Harvard architecture microcontrollers
Many small microcontrollers (Microchip PIC, Atmel AVR, Intel 8051, Cypress PSoC, etc.) have a Harvard architecture.
They can only execute code from the program memory (flash or ROM).
It's possible to copy any byte from program memory to RAM.
However, (2) copying executable instructions from ROM to to RAM is not the answer -- with these small microcontrollers, the program counter always refers to some address in the program memory. It's not possible to execute code in RAM.
Copying data from ROM to RAM is pretty common.
When power is first applied, a typical firmware application zeros all the RAM and then copies the initial values of non-const global and static variables out of ROM into RAM just before main() starts.
Whenever the application needs to push a fixed string out the serial port, it reads that string out of ROM.
With early versions of these microcontrollers, an external "device programmer" connected to the microcontroller is the only way change the program.
In normal operation, the device was nowhere near a "device programmer".
If the software running on the microcontroller needed to write to program memory ROM -- sorry, too bad --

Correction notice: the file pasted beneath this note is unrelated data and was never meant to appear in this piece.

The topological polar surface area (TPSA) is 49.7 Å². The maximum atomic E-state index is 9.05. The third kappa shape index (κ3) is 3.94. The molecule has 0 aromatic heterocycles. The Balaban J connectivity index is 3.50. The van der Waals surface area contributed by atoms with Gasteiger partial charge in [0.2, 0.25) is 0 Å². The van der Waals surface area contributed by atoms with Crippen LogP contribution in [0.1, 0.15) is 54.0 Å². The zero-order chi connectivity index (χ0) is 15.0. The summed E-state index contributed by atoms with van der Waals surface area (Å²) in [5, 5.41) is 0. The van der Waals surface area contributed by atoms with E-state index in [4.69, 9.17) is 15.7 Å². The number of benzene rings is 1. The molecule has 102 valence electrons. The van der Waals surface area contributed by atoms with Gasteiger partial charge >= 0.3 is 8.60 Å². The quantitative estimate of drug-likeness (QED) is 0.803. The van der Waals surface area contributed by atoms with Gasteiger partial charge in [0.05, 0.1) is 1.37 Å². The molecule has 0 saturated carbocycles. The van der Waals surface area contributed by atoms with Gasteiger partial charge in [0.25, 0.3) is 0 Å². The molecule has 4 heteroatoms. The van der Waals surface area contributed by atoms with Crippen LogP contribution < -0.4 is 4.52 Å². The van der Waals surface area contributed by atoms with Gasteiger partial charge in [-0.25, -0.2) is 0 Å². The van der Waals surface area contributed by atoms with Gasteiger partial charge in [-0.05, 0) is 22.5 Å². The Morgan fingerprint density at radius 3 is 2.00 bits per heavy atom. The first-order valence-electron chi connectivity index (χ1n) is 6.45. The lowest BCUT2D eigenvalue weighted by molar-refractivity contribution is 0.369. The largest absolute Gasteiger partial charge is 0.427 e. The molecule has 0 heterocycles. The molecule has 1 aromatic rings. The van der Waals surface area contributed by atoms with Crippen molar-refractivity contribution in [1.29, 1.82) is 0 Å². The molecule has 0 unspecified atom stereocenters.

it was impossible.
Many embedded systems had non-volatile EEPROM that the code could write to -- but this was only for storing data values. The microcontroller could only execute code in the program ROM, not the EEPROM or RAM.
People did may wonderful things with these microcontrollers, including BASIC interpreters and bytecode Forth interpreters.
So apparently (1) code never needs to write to program memory.
With a few recent "self-programming" microcontrollers (from Atmel, Microchip, Cypress, etc.),
there's special hardware on the chip that allows software running on the microcontroller to erase and re-program blocks of its own program memory flash.
Some few applications use this "self-programming" feature to read and write data to "extra" flash blocks -- data that is never executed, so it doesn't count as self-modifying code -- but this isn't doing anything you couldn't do with a bigger EEPROM.
So far I have only seen two kinds of software running on Harvard-architecture microcontrollers that write new executable software to its own program Flash: bootloaders and Forth compilers.
When the Arduino bootloader (bootstrap loader) runs and detects that a new application firmware image is available, it downloads the new application firmware (into RAM), and writes it to Flash.
The next time you turn on the system it's now running shiny new version 16.98 application firmware rather than clunky old version 16.97 application firmware.
(The Flash blocks containing the bootloader itself, of course, are left unchanged).
This would be impossible without the "self-programming" feature of writing to program memory.
Some Forth implementations run on a small microcontroller, compiling new executable code and using the "self-programming" feature to store it in program Flash -- a process somewhat analogous to the JVM's "just-in-time" compiling.
(All other languages seem to require a compiler far too large and complicated to run on a small microcontroller, and therefore have a edit-compile-download-run cycle that takes much more wall clock time).